But even if it be assumed that the four above-named doctors concluded there was nothing wrong with appellee's back (which was not the case), the Hearing Examiner in his second decision found that it was clear from the evidence that appellee had trouble with his low back, but that this condition, while causing discomfort and pain, did not warrant a conclusion that it was disabling, since pain could not be considered a disability in itself, and the Appeals Council found that the low back condition was "amenable to surgery" which would alleviate appellee's symptoms.
In the light of these findings of the Hearing Examiner and the Appeals Council, what becomes of the contention now made, by Government counsel, that some of the physicians said there was nothing wrong with claimant's low back? That evidence, even by the standards of the Hearing Examiner and the Appeals Council, which, on other grounds we find is based on reversible error, goes out the window, since it is evident that no attention was paid to it in any of the decisions of the Secretary.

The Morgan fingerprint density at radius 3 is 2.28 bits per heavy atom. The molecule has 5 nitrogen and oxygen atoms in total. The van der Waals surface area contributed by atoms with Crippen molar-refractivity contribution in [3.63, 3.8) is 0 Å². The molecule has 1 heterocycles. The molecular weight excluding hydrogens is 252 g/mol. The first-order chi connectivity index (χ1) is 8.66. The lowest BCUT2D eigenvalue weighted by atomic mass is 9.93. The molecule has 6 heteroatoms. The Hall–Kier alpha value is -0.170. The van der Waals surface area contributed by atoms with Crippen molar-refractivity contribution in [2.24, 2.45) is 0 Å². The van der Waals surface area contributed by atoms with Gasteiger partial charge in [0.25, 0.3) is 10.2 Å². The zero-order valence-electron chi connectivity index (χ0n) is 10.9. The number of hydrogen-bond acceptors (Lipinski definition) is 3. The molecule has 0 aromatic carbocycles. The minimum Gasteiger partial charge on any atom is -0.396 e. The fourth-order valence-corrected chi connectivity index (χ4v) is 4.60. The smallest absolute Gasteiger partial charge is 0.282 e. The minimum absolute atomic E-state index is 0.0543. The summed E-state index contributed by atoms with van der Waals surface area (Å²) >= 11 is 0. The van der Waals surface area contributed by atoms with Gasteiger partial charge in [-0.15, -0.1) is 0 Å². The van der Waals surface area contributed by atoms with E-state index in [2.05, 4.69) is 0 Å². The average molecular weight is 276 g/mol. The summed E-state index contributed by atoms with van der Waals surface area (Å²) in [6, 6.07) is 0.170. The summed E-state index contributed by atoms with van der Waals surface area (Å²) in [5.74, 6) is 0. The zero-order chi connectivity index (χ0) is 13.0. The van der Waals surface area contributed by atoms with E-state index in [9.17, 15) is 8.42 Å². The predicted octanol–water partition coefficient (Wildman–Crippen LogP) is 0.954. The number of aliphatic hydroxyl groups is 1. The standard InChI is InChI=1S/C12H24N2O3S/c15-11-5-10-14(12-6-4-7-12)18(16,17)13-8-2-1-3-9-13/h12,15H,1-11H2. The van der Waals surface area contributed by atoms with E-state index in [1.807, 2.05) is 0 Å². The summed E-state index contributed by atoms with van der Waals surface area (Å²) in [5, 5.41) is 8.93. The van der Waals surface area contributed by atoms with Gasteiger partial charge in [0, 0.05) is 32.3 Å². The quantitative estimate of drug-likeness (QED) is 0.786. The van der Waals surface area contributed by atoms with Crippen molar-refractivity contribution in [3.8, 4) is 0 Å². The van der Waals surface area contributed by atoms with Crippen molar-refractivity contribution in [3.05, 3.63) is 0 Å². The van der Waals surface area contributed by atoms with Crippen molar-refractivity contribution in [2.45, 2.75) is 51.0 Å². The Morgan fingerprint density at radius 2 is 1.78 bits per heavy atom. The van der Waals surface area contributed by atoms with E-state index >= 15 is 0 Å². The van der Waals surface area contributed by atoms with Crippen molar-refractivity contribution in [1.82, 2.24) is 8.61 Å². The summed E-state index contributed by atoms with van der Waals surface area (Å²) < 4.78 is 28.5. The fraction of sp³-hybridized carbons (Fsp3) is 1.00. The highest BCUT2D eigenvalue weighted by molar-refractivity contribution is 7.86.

We come then to the evidence proffered by the Secretary with regard to job opportunities available to appellee. As said by this court in Miracle v. Celebrezze, 351 F.2d 361 (C.A. 6), "There was the evidence of the `Vocational Counselor,' who has become a stock figure in these cases, and who, as usual, availed himself of the U. S. Dictionary of Occupational Titles to point out what work was available" — a book in which 22,000 different jobs are listed by some 40,000 titles. The citing of catalogs or dictionaries which list or contain capsule descriptions of thousands of jobs is unpersuasive testimony on the issue of whether disability benefit claimant is able to engage in substantial gainful activity. Freeman v. Celebrezze, 236 F. Supp. 785, 786 (D.C.N.C.) Although the Hearing Examiner found that appellee could do no work requiring him to bend over, or stoop, because of his back condition, Dr. Auvenshine, the Vocational Counselor, found that this man who had never done anything but manual labor could do bench work, lean over a bench and perform the work of "assembling of small toys, involving putting on wheels, putting things together involving the use of the hands and fingers," cutting cloth in the textile industry and fabricating lightweight metal. If anyone ever saw one cutting cloth in the textile industries, or doing the work of fabricating metal, without bending his back, he has witnessed a prodigy — and the Hearing Examiner found that appellee could do no work requiring bending, stooping, or lifting. However, the Hearing Examiner himself must have taken a look at the U. S. Dictionary of Occupational Titles for he found that, in addition to the jobs Dr. Auvenshine has said appellee could do, he could also, subsequent to his back injury, do lightweight furniture refinishing, could operate an elevator, act as a guard or a watchman of a building, factory or warehouse, or as a lockerroom attendant — all of this in the light of his finding that appellee was disabled from work requiring bending, stooping, or any strenuous effort, and also in the light of his finding that appellee was able to stand for only three-quarters of an hour and to sit for a considerably longer period, although, because of his low back pain, he became restless after half an hour. Of course, the Hearing Examiner at the same time, held that even severe pain suffered by appellee could not be considered as a disability in itself, and that even constant pain was no excuse for not engaging in substantial gainful employment. And this very fact, in all probability, explains why Dr. Auvenshine and this Hearing Examiner found that appellee could perform these jobs, although he could not do any work requiring bending or stooping. But even so, these findings and conclusions, in the light of all the evidence, are so unreal that the Government's case seems steeped in fantasy.